The Journal

Sometimes Gratitude Has A Bad Attitude

How to face ‘being grateful’ with honesty and practice.  A blog post by Carolyn Anne Budgell

I initially began reflecting on gratitude a month ago. I was in Mexico teaching yoga with my best friend (doing what I love), my little family in tow. We were happily enjoying the sun, feeling healthy and bright. It was like cheating cause it was just too easy to write about – I felt vacant. How could I inspire others when I was sickeningly steeped in gratitude? I couldn’t broach the topic because it didn’t really seem fair that “abundantly grateful rainbow catcher” was my middle name. I was literally overflowing with so much positivity and happiness that I was too much for myself. I took a break from trying to force a down-to-earth perspective and trusted that in time, something a bit grittier would arise for me to work with and write about.

Fast forward to right now. In Vancouver: a massive (beautiful and stressfully city-stopping) snowfall later, intense and icy, dark nights highlighting the tragedy of our homeless and drug-addicted population, the bustling and frantic holiday season with late night gatherings. Globally: people standing up for their land, countries still at war for old and deeply ingrained reasons, the US election and a powerful full moon fueling many of us (me) with raging feelings and hormones that mask what I thought to be intrinsic and permanent in me many moons ago in Mexico.

Basically, thanks to winter, all systems are a go to now consider gratitude and an honest way to practice it.

(My first point on how to practice.) Tapping into gratitude has required more effort lately so I turn within and inquire: what am I grateful for? Such an obvious question to ponder yet we forget when lost in devastating thought patterns or when pain surfaces in life.  How wonderfully jarring it can be for the incessant mind when we ask it a question that requires a new way of thinking, some acquisition of new material. So ask. Over and over again. The mind needs this kind of training. The soul demands this kind of ritual.

Second: notice that what comes the instant before considering what you’re grateful for is a pause. I always stop, take a deep breath, and remember the blessings in my life. And just there, you probably did it too. You stopped.

There’s the nectar of this seemingly ‘easy’ practice. We practice pausing so we can tap into a cleansing breath and new thoughts. I say ‘easy’ because the answers aren’t always glittery and it isn’t a straight road. Some days we want to revel in what sucks about the world or what isn’t right in our lives. Some days force ourselves to pause when we’ve had enough of the hamster wheel and we begrudgingly acknowledge the heartbreaker or the boss that fired us. Some days we pause and realize we want to write a thank you note, others we sit and meditate, others we mentally thank someone or something. No matter what it looks like, pausing and finding gratitude becomes easier with regular practice, whether or not the sun is shining, and whether or not we have money in the bank.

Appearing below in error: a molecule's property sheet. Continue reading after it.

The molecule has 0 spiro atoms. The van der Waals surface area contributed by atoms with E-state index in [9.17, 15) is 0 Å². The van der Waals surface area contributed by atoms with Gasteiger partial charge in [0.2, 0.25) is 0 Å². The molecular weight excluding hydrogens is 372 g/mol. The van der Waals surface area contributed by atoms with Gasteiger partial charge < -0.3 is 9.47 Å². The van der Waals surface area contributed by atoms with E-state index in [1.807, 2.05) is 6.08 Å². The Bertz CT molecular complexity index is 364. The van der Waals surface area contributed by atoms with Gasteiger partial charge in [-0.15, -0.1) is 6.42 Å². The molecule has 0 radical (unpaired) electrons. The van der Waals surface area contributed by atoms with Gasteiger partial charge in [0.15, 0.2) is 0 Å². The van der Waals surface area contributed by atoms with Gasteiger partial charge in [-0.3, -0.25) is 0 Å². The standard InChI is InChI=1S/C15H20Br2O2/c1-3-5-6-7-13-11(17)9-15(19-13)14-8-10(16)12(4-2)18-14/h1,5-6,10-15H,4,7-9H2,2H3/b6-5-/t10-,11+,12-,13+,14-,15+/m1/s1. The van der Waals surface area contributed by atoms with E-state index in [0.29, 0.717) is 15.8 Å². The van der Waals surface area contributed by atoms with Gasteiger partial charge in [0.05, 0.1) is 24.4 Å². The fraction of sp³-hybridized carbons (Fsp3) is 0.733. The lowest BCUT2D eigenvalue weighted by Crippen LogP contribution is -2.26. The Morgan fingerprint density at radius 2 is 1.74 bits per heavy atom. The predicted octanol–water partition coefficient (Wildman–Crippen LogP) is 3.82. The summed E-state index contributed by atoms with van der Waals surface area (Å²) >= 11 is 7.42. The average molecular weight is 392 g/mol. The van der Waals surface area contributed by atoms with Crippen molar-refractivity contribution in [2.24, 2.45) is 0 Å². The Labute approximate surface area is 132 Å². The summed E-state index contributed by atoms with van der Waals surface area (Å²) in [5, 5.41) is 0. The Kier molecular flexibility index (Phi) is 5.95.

More honesty: Some of us (myself included) resist inviting in more gratitude because it can be flowery or bypasses real issues/dismisses those who are simply trying to survive but the trickle down effect is ultimately very powerful. Know that your thoughts will inform your actions and those of others, so practice from the heart and be vulnerable. Allow your thoughts on gratitude to pass through the full spectrum. Be lighthearted if that’s what you need today. Be deep and raw if that’s what you need. Be grateful for those who have challenged you, be grateful for a new day with a new beginning, be grateful for your supportive community and find a way to volunteer or give back, be grateful for the holiday season and all that it stirs up for you, be grateful for your health and the gift of being alive with breath.

What’s important is that we stop, we listen to all that is happening within and we work towards more gratitude. Many studies have indicated a higher level of happiness and more healthy relationships amongst those who do. Even if it’s cheesy, or even if the practice feels hard and tiring…..pause, and know that it gets easier and more transformative for the mind each time we do. 

* to learn more about pausing and inquiring with honesty – join Carolyn in a free 20 minute meditation for Vancouver’s FIRST EVER Meditation Flash Mob “Mindful Mass”!! WEDS DEC 21 at 6:30pm sharp in the Woodward’s Building Atrium. This is Carolyn’s way of giving back and is the start of a BIG movement in Vancouver…. see you there! *


Carolyn Anne Budgell (BA, ERYT 200, Kula 75) teaches vinyasa yoga and meditation from a realistic, down-to-earth and lighthearted perspective in Vancouver, BC. Carolyn discovered yoga in 1999 in Whistler and now leads international Yoga Teacher Trainings and workshops with Wanderlust Festival and Lila Vinyasa School of Yoga, founded Calm Rebel Meditation Community and offers free online yoga classes as an Ambassador for lululemon. Check out her website here.